As you mention yourself, I gave an example of how to do it. You can use CvInfoBase and subclasses to extract info from the XML files.

    I guess there are several xml files. Is there some description of what they are somewhere?
    They are pretty self-explanatory. I haven't seen any documentation for them but it usually doesn't take me more than a few moments to find find what I need. There are a few files with global settings and there is a bunch of folders that sort the XML files by topic: the XML/Units folder contains all unit, promotion and command related XML files, XML/Civilizations everything related to civs and leaders, XML/Art contains all the art definitions, XML/Text all the in-game text (in all supported languages), etc.

    As an example, XML/Civilizations contains 4 files: CIV4CivilizationInfos.xml (with things like civ name/adjective/etc, city names, art styles, UUs, starting techs, etc), CIV4CivilizationsSchema.xml (containing the Schema info for the files in this folder), CIV4LeaderHeadInfos.xml (with info on leaders and their personality) and finally the small CIV4TraitInfos.xml (containg info on trait properties). The setup for the other folders is similar. Sometimes there's only 2 files, sometimes there are close to close to 20. And then there are GameInfo and Misc which contain random stuff that doesn't warrant its own folder for some reason (game options, difficulty levels, civics, rivers, tutorial info).

    From what you say it looks like Python can be used to ask info from the xml files, rather than the xml used to call some python code.
    There are a small number of hooks to Python in XML as well but I haven't used them yet, not sure how to do it. Not sure they're very interesting for modmakers either, seems mostly 'under-the-hood' stuff that's needed to run the game. Though I'm sure someone will eventually find some kind of use for them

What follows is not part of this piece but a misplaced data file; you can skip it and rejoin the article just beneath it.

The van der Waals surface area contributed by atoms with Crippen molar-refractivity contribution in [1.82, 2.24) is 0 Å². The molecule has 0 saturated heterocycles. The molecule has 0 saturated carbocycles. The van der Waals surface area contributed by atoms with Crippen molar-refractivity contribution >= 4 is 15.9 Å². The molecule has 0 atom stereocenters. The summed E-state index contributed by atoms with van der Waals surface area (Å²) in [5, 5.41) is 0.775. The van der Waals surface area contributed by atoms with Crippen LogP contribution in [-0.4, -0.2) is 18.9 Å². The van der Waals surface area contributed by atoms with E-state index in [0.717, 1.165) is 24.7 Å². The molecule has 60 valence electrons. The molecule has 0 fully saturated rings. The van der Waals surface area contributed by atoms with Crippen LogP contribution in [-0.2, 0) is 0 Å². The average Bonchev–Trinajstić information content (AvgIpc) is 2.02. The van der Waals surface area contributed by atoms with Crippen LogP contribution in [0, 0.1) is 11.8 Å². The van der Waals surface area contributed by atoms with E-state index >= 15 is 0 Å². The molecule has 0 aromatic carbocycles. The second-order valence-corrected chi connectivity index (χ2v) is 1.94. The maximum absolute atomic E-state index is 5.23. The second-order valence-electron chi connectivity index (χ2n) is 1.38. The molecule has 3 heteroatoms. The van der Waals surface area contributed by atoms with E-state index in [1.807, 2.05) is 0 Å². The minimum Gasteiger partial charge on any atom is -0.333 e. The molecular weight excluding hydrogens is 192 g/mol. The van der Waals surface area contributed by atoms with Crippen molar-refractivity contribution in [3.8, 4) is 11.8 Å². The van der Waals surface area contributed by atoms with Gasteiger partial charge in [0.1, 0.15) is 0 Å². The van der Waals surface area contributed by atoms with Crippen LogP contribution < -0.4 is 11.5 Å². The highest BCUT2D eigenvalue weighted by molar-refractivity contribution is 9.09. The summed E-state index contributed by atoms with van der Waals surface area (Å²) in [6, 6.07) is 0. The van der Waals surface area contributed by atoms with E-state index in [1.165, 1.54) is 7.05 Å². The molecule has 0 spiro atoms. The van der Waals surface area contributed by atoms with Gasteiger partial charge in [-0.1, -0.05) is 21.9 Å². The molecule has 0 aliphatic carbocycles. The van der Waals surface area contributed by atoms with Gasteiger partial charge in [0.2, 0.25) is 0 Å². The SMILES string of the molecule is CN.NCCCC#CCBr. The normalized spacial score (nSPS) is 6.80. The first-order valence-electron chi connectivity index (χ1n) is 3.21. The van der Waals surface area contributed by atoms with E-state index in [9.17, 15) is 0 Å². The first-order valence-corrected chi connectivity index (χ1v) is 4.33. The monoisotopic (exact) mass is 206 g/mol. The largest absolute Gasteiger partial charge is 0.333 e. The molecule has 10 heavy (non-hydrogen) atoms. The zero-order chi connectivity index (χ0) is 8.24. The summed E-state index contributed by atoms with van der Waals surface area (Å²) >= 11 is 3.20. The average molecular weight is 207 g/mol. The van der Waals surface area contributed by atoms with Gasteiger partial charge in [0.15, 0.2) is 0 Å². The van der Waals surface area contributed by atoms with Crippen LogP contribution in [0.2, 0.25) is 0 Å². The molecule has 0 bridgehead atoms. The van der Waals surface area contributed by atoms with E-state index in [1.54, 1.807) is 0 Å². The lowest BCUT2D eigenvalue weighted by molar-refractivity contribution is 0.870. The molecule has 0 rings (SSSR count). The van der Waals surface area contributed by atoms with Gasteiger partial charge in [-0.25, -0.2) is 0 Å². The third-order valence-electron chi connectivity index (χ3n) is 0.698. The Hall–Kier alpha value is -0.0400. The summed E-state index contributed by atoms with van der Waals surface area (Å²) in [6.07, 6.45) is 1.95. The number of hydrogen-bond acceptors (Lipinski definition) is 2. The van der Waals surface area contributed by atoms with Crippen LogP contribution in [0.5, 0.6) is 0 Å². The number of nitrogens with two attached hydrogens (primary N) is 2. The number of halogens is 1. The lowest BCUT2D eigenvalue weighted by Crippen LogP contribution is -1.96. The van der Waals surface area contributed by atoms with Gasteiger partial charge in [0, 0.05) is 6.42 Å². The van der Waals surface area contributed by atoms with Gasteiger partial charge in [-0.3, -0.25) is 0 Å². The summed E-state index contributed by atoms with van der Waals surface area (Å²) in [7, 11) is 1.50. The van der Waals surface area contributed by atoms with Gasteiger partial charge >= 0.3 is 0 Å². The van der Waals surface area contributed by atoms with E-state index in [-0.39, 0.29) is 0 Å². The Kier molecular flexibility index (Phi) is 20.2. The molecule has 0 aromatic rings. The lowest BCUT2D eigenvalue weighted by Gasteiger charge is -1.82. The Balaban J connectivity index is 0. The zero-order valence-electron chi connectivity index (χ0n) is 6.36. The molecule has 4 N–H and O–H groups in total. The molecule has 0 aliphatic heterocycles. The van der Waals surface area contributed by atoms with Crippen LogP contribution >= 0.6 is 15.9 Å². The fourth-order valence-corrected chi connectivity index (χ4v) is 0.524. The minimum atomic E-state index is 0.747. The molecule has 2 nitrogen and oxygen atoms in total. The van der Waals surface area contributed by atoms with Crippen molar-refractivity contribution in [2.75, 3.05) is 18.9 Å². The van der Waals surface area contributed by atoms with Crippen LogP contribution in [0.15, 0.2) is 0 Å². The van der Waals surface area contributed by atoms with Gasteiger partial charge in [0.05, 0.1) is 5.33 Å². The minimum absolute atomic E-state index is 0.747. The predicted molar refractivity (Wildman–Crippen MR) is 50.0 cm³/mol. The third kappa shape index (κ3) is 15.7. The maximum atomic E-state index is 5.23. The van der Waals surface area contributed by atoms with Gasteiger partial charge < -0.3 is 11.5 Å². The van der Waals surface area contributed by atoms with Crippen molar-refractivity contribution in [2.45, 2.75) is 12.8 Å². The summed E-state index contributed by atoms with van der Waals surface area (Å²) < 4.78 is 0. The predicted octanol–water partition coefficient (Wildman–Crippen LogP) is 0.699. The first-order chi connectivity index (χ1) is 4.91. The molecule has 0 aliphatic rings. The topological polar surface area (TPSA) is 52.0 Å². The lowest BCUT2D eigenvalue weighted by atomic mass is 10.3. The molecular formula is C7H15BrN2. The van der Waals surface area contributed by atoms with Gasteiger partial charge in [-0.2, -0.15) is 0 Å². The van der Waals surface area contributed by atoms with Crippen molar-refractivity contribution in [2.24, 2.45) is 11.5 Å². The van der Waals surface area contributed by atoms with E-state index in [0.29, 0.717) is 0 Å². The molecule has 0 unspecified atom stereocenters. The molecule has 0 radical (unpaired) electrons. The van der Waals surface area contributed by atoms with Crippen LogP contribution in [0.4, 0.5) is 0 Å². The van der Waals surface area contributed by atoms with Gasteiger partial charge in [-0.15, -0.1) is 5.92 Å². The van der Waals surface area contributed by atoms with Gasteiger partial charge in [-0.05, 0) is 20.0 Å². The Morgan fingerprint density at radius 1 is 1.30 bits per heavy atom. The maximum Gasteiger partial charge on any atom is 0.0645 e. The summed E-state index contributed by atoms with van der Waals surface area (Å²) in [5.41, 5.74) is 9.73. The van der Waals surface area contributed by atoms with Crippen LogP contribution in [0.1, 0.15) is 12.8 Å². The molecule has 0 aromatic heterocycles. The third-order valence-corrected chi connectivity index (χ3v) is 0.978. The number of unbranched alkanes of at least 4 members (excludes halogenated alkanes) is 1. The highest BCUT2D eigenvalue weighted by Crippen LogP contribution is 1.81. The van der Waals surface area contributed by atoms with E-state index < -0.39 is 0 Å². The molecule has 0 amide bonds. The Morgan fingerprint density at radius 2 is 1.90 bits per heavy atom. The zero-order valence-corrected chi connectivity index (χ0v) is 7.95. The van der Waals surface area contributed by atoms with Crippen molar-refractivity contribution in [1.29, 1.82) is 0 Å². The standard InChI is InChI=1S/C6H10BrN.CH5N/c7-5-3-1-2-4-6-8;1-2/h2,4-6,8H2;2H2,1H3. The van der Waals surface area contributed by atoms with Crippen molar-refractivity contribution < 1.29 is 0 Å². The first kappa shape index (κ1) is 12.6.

I don't know Python (yet), but in java it is possible to find out which methods an object sports using reflection.
    Reflection is actually one of the key strengths of Python as a language, it probably does a better job than Java in this respect (though I never really used that aspect very extensively in either language, so don't take my word for it). There's a whole chapter dedicated to in this guide, which incidentally I would recommend as a good source for learning Python if you're an experienced programmer and want to learn all the ins and outs of the language. (If you're only interested in the parts that are relevant for Civ4, wait for my guide.)

    I'd be surprised if Python didn't have a functionality like that. So if the xml is used to call back python methods, in theory, if you subclass the python objects, you could add methods on them and call them from the xml?
    I don't *think* so, but as I said, I haven't really used the Python hooks in XML yet, so I'm not an expert. The game is definitely not driven on XML though, it's just the format in which the database values are read during load, pretty much exactly like the TXT files in CtP (anyone who's modded CtP1/2 will notice that those games were a major inspiration for the modding aspects of Civ4).

    I'm not sure if that makes it weaker, as I see it it just means that Python and the DLL (SDK) drive the XML rather than the other way around, the net result would seem the same to me. But then again, I'd really have to know more about the Clash approach, never really dug too deep into such fundamental issues (not like I can change it -- I had a big say in the development of the modding aspect of the game but not that big a say ) What kind of new functionality are opened up by it?
    Last edited by Locutus; October 26, 2005 at 19:05.
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  12. #12
    LDiCesare
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    The aspect of modding in clash opened by the use of reflection is that anything accesssible by the java language is actually accessible from the xml. We (over?)use xml so events are also coded with that rather than Python in CIV. Since CIV uses a scripting language, (doesn't require compilation - comes with lots of features), using the same kind of approach would allow to add for instance new data fields to units in some Python code, value them in the xml files, and exploit these in some python. I'll have to wait a bit to see if that's possible, and I don't know if that's the way to add data to units (adding homemade promotions might achieve the same?). So you could add stuff like, f.e. a weapon slot, and use this as a base for a unit workshop factory for instance (add data to unit - use it to alter its abilities).